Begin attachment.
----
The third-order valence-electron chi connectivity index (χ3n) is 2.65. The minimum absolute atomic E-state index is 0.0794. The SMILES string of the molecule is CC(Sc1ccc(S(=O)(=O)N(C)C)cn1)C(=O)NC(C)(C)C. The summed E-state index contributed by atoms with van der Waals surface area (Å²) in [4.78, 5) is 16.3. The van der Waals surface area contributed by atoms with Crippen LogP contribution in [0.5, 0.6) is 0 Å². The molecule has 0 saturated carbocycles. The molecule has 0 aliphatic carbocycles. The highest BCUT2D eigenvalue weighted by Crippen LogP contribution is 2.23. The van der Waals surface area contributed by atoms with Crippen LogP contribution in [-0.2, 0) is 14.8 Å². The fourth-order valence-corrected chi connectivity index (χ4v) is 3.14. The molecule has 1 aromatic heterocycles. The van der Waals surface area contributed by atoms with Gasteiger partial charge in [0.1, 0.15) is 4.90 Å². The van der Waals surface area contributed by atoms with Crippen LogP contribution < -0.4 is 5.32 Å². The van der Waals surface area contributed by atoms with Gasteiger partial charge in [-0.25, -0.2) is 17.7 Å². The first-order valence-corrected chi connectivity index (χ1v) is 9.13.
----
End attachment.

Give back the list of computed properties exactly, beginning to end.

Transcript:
The third-order valence-electron chi connectivity index (χ3n) is 2.65. The minimum absolute atomic E-state index is 0.0794. The SMILES string of the molecule is CC(Sc1ccc(S(=O)(=O)N(C)C)cn1)C(=O)NC(C)(C)C. The summed E-state index contributed by atoms with van der Waals surface area (Å²) in [4.78, 5) is 16.3. The van der Waals surface area contributed by atoms with Crippen LogP contribution in [0.5, 0.6) is 0 Å². The molecule has 0 saturated carbocycles. The molecule has 0 aliphatic carbocycles. The highest BCUT2D eigenvalue weighted by Crippen LogP contribution is 2.23. The van der Waals surface area contributed by atoms with Crippen LogP contribution in [-0.2, 0) is 14.8 Å². The fourth-order valence-corrected chi connectivity index (χ4v) is 3.14. The molecule has 1 aromatic heterocycles. The van der Waals surface area contributed by atoms with Gasteiger partial charge in [0.1, 0.15) is 4.90 Å². The van der Waals surface area contributed by atoms with Crippen LogP contribution < -0.4 is 5.32 Å². The van der Waals surface area contributed by atoms with Gasteiger partial charge in [-0.25, -0.2) is 17.7 Å². The first-order valence-corrected chi connectivity index (χ1v) is 9.13.